How to blow dry curly hair for shiny and defined curls every time

Expert hairdressers share their insights on drying shapely curls – including the best tools and products for the job

how to blow dry curly hair: Collage image showing writer Lucy's curly hair and her hair dryer, the Dyson Supersonic
(Image credit: Lucy Abbersteen)

For those who don’t want to air dry their hair – whether that’s a personal preference or because they’re short on time – knowing how to blow dry curly hair is crucial. Roughly blasting them with even the very best hair dryer on full heat and power isn’t going to get you perfectly defined curls – in fact it’ll achieve quite the opposite. Curls are delicate and require drying with a bit of extra time and care to preserve their pattern, whether tight coils or looser S-shaped waves. 

As somebody with loose ringlets (which admittedly are less springy than usual as recently I've been testing a lot of hot tools for my job), I always dry my hair with one of the best diffusers for curly hair when I want to style it in its natural texture. But for a thorough guide, I’ve also tapped into the knowledge some of the industry’s leading hairdressers for expert insights across all types of curly hair. 

If you’re familiar with the curl type system, you’ll know that curly hair covers a huge range of patterns and that curls can vary greatly in thickness and porosity. As such, not every single one of the tips and product recommendations here will apply to your curls; your head of hair is completely unique to you, so it’ll take some trial and error to refine your perfect routine – but this is a strong starting point. Whether you’re looking to improve an existing routine with some new insights or you’re only just drying your natural curls for the first time, here’s what you need to know before getting started.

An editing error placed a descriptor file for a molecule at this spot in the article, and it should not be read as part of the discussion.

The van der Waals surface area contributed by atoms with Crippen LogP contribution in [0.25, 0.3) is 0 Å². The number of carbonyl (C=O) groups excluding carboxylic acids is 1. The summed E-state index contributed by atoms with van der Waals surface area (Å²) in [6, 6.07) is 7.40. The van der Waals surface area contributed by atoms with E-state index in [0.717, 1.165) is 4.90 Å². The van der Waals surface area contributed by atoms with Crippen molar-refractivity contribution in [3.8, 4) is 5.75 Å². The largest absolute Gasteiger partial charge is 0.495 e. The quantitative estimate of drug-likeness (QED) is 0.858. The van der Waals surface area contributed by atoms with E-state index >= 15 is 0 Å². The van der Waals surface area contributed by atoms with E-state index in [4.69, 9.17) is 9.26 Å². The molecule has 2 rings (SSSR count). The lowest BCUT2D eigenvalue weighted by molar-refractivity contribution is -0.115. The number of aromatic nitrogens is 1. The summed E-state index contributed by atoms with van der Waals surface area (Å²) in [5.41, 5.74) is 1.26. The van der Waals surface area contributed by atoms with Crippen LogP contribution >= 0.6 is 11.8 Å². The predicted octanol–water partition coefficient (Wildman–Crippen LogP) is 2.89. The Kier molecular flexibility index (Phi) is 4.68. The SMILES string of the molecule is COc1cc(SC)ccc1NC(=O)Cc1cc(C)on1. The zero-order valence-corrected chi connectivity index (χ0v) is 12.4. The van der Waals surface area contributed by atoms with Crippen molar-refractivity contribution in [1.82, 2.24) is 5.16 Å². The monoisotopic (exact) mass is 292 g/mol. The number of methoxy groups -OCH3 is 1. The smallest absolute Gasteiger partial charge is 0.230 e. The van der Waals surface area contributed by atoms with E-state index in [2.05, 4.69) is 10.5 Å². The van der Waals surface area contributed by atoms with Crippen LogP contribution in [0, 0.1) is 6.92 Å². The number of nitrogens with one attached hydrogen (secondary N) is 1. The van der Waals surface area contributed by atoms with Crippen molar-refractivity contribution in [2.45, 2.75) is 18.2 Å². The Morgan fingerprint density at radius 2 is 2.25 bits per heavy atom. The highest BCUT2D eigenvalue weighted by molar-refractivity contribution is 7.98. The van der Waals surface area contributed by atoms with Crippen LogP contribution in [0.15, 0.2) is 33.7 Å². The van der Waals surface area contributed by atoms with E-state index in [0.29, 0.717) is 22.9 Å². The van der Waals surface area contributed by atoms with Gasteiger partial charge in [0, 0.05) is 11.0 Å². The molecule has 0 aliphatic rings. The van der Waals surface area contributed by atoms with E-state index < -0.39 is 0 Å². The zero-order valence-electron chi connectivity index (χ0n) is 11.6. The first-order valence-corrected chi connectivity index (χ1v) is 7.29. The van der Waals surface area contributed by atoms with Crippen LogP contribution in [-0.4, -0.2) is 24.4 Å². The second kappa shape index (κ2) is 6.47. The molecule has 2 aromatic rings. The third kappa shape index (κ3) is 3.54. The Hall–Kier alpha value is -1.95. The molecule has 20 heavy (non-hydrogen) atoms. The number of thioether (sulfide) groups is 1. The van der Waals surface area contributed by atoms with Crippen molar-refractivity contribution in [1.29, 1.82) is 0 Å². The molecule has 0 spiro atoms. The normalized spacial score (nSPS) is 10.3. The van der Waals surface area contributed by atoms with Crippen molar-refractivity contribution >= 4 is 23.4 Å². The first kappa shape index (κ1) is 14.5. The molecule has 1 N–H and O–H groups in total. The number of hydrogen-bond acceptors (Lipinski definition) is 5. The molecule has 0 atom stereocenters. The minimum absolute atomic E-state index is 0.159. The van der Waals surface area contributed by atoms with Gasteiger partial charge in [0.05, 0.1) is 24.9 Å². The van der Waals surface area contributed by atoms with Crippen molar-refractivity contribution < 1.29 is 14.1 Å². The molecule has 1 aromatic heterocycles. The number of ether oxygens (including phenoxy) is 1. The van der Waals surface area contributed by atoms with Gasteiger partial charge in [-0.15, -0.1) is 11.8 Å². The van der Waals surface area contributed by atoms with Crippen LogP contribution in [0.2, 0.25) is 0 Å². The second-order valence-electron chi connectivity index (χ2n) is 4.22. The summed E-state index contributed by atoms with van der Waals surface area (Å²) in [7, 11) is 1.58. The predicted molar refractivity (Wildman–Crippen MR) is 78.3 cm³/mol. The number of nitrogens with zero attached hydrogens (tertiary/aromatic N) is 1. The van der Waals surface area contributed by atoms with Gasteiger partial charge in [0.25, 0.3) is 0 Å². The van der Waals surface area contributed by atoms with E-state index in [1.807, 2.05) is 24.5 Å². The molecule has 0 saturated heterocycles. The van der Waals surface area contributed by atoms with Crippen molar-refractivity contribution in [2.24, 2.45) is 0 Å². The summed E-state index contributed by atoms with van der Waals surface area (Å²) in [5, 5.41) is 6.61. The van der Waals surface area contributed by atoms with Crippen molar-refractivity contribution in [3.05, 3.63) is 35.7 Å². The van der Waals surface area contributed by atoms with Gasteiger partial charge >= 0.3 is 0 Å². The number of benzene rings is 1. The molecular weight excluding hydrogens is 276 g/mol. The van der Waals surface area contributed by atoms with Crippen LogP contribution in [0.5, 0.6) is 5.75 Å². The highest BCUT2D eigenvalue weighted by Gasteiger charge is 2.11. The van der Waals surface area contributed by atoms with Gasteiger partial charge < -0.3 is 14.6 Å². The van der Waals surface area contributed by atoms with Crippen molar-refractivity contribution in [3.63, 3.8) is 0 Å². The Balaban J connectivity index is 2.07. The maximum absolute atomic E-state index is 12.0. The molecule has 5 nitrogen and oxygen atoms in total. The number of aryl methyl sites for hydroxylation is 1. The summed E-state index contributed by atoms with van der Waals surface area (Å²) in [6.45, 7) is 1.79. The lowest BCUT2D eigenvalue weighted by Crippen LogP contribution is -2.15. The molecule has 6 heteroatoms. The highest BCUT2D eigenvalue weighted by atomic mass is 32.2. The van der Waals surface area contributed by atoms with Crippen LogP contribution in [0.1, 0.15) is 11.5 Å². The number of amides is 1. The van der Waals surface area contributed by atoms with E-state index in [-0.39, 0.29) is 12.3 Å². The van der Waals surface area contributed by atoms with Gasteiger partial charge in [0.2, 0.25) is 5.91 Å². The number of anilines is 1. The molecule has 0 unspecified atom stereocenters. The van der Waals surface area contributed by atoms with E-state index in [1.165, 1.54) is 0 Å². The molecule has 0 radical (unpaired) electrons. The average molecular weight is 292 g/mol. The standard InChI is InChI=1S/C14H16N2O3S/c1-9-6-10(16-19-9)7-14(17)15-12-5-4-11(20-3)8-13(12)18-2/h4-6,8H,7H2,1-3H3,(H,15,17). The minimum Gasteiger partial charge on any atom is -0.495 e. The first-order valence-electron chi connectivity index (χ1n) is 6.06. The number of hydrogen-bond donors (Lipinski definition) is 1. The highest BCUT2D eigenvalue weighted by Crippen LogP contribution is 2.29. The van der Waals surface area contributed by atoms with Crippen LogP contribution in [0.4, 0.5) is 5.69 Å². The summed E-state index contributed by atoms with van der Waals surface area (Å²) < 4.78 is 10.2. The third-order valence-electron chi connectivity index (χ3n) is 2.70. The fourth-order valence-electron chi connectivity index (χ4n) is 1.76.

Errol Douglas MBE
Errol Douglas MBE

Errol Douglas MBE is an award-winning hairdresser, salon owner and ambassador for Living Proof. 

Michelle Sultan
Michelle Sultan

Michelle Sultan is a hairdresser, Artistic Director at London's Hype Coiffure salon, and Creative Director and ambassador for Imbue Curls.  

Abigail Butler
Abigail Butler

Abigail Butler is Artistic Educator for L'Oréal Professionnel as well as the owner of her own salon, Strictly Xtended. 

Everything you need for the perfect blow dry for curly hair

How to blow dry curly hair, according to hair stylists

1. Start with freshly washed hair

You've probably heard the saying that your curly hair routine starts in the shower. “It's really important to start off with a good shampoo and conditioner,” says Errol Douglas MBE, hairdresser and Living Proof ambassador. “Step one is your shampoo, so it’s really important to make sure you have a good one that will take away all residue and kind of boost the hair as well.” Conditioner or a mask not only acts as an essential moisturising step, but it’s also useful for detangling your hair in theshower.

Once you’ve rinsed out your conditioner, you can wrap your hair or squeeze out excess water using a microfibre towel or cotton T-shirt, which is gentler on the hair than a regular old bath towel.

Our editor and experts recommend...

2. Apply your styling products

Once you've washed your hair, the next step is to apply product to your hair while it's still damp. It's important to stress here that, if you're new to styling your curls, it will take some trial and error as you learn which products achieve the best results in your hair. Products that work really well for one set of curls won’t necessarily make a good styling regime for another. Having your curl pattern and the thickness of your strands in mind will be important when you select products, with our experts sharing some tips to help you choose products below. 

  • Type 2: "The best products for type 2 hair are a lightweight, leave-in conditioner, like Imbue leave-in conditioner,” says Sultan. “This is perfect for activating a loose wave. If you have very loose textures, I would recommend a protein gel to really give the curls support while they dry. Mousse is perfect for this hair type as it helps to swell and create volume within the hair; this is great if your hair is very fine and you want create more volume and texture."
  • Type 3: "Type 3 hair may require a little bit more conditioning in the way of leave-in conditioner, cream, moisturisers, or curl activator, and then using a gel to lock the curls in place and reduce a layer of frizz,” says Sultan. “Apply all products to very wet hair after washing, making sure that you’ve used a deep conditioning mask to really get lots of moisture into the hair." Once you've applied your products, she adds: "I would sometimes use a microfibre towel to remove excess product from the hair to stop a heavyweight film [developing] over the hair and to stop the product from weighing the curls down." Our expert also recommends finishing with a little oil post-diffusing.